Monday

27th May 2019

The Emperor's New Clothes

Today the Presidium of the European Convention is going to publish 10 new articles on the simplification of the decision-making process and two amended protocols on the role of national parliaments and so-called subsidiarity.

The proposals for simplification contain a real improvement. Here is the only (or first) area where our long-standing campaign for simplification has been fruitful. There was a very good atmosphere in the working group on simplification led by former Italian Prime Minister Guiliano Amato.

Renaming European laws

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  • JENS-PETER BONDE -"The famous alarm clock therefore looks like an additional chapter in Hans Christian Andersen’s fairytale, The Emperor's New Clothes." (Photo: EUobserver)

Regulations and directives will be renamed European law and European framework law. Regulations will now be used for administrative rules based on law. Decisions will continue as the administrative acts binding the recipients. Non-binding decisions will continue to be called recommendations and opinions. Most other names will disappear.

Why not take a further step and reduce all decision making to the two categories: EU laws and recommendations. Laws are binding, recommendations are not. Decisions are binding as laws but only for the recipients.

This is the handy man’s simple solution, which can easily be explained in the schools instead of the existing 30 methods, which cannot even be explained to the (ir)responsible ministers.

All other names are superfluous and only to confuse.

Binding - or not binding laws?

Is the new European framework law directly binding or not? Currently, it is only after the Court has ruled on it - normally several years later - before you can be sure it is binding. It should not be up to the court to decide whether a law is binding or not. It is the job of the voters and their representatives. When we decide we must know if a law is binding or not binding, applicable with the Court or not.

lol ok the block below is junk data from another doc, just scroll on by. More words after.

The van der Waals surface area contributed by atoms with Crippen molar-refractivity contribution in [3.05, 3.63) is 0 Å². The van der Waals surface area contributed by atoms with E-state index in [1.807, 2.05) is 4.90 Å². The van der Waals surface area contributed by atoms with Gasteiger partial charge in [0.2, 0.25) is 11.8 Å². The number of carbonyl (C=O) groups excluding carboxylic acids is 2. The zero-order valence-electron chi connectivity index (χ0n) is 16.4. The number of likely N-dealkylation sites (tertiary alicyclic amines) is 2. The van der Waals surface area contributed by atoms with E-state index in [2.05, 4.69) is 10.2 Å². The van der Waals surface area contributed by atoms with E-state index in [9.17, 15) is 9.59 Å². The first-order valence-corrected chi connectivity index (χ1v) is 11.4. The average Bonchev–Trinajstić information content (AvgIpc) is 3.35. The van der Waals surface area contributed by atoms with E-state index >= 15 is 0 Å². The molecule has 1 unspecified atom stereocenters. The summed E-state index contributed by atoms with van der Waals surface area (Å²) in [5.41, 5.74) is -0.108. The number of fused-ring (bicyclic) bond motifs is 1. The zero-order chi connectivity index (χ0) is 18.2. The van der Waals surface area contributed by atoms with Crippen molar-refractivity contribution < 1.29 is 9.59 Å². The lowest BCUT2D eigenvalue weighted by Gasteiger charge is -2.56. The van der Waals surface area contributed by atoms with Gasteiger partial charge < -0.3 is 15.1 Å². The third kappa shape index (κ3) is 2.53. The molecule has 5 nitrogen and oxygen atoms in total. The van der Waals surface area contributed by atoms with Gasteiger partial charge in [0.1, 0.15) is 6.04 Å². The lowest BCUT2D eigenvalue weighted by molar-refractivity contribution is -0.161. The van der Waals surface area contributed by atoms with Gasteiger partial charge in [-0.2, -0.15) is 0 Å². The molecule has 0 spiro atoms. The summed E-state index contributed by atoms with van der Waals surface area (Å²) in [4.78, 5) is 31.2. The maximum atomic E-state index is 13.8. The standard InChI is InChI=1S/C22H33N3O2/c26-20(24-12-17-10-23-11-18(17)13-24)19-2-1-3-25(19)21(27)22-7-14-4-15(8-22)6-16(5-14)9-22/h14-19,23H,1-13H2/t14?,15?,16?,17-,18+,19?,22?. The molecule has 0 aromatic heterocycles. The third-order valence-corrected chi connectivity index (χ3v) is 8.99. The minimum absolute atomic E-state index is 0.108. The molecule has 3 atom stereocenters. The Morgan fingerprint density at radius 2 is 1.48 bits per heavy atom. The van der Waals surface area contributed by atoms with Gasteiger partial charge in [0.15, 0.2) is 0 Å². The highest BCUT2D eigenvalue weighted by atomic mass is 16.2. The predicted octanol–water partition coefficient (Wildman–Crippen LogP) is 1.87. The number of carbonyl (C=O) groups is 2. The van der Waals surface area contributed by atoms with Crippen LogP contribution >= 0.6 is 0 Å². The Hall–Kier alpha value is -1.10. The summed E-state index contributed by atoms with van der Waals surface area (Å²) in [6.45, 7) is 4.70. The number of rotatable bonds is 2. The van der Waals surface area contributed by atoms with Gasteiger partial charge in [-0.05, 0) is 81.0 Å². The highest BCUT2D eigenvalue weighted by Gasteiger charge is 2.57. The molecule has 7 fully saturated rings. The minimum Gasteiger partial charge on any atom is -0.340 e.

To be or not to be, that is the question.

The improvement should be further improved, and we will propose amendments for that.

Protocols oversold

The two protocols on the role of national parliaments and subsidiarity will be oversold today as a revolution in bringing the national parliaments to monitor European legislation.

The good thing is a commitment for the Commission to send all proposals to the national parliaments at the same time as they send it to the governments and the EU Parliament.

Well, this was unavoidable since the governments haven't been capable to prohibit the use of e-mails. The forward function makes it rather difficult to delay documents for many days as they did in the past. But still, it is an improvement.

Otherwise there is nothing new in line.

National parliaments can \"ring the bell\"

On subsidiarity - the principle that action should be left to the member states unless it can be better done at community level - the national parliaments will be allowed to "ring the bell" within 6 weeks of receiving a Commission proposal if they find the principle of subsidiarity has been breached.

If one third of the national parliaments raise the alarm the Commission will be obliged – please take a seat - to read their proposal one time more. This is the big revolution. The Commission will not be forced to withdraw or change the proposal, not even if two thirds (as proposed by Gisela Stuart who headed the working group on national parliaments) or all national parliaments ring the bell.

Today the national parliaments decide on their own if a proposal is outside community competence or in breach of the principles of subsidiarity and proportionality. The national parliament can simply decide a law on their own. The national law is only outlawed when the EU decides something different. Until then member states decide (if the EU has not got the exclusive competence to legislate).

Now the area of shared competencies will be extended and the nation states will no longer be able to govern an area when the Commission has proposed a new law.

Real power to national parliaments

Instead of a tangible competence the national parliaments receive an alarm bell, which can only be used together with 8 other parliaments in a EU with the foreseen 25 members. The result of ringing the bell will anyway be less than what the 9 parliaments can do on their own: establish the blocking minority in the Council against the proposal.

The famous alarm clock therefore looks like an additional chapter in Hans Christian Andersen’s fairytale, The Emperor's New Clothes.

The protocols must be radically amended if they are to give real powers to the national parliaments. We will draft those proposals and deliver them for the Convention debate March 17 and 18.

Join the debate

JENS-PETER BONDE - Danish member of the European Parliament for the EU sceptical June Movement and representing the Parliament in the European Convention. President of the SOS Democracy intergroup and the EDD group in the European Parliament and author of 40 books about European integration.

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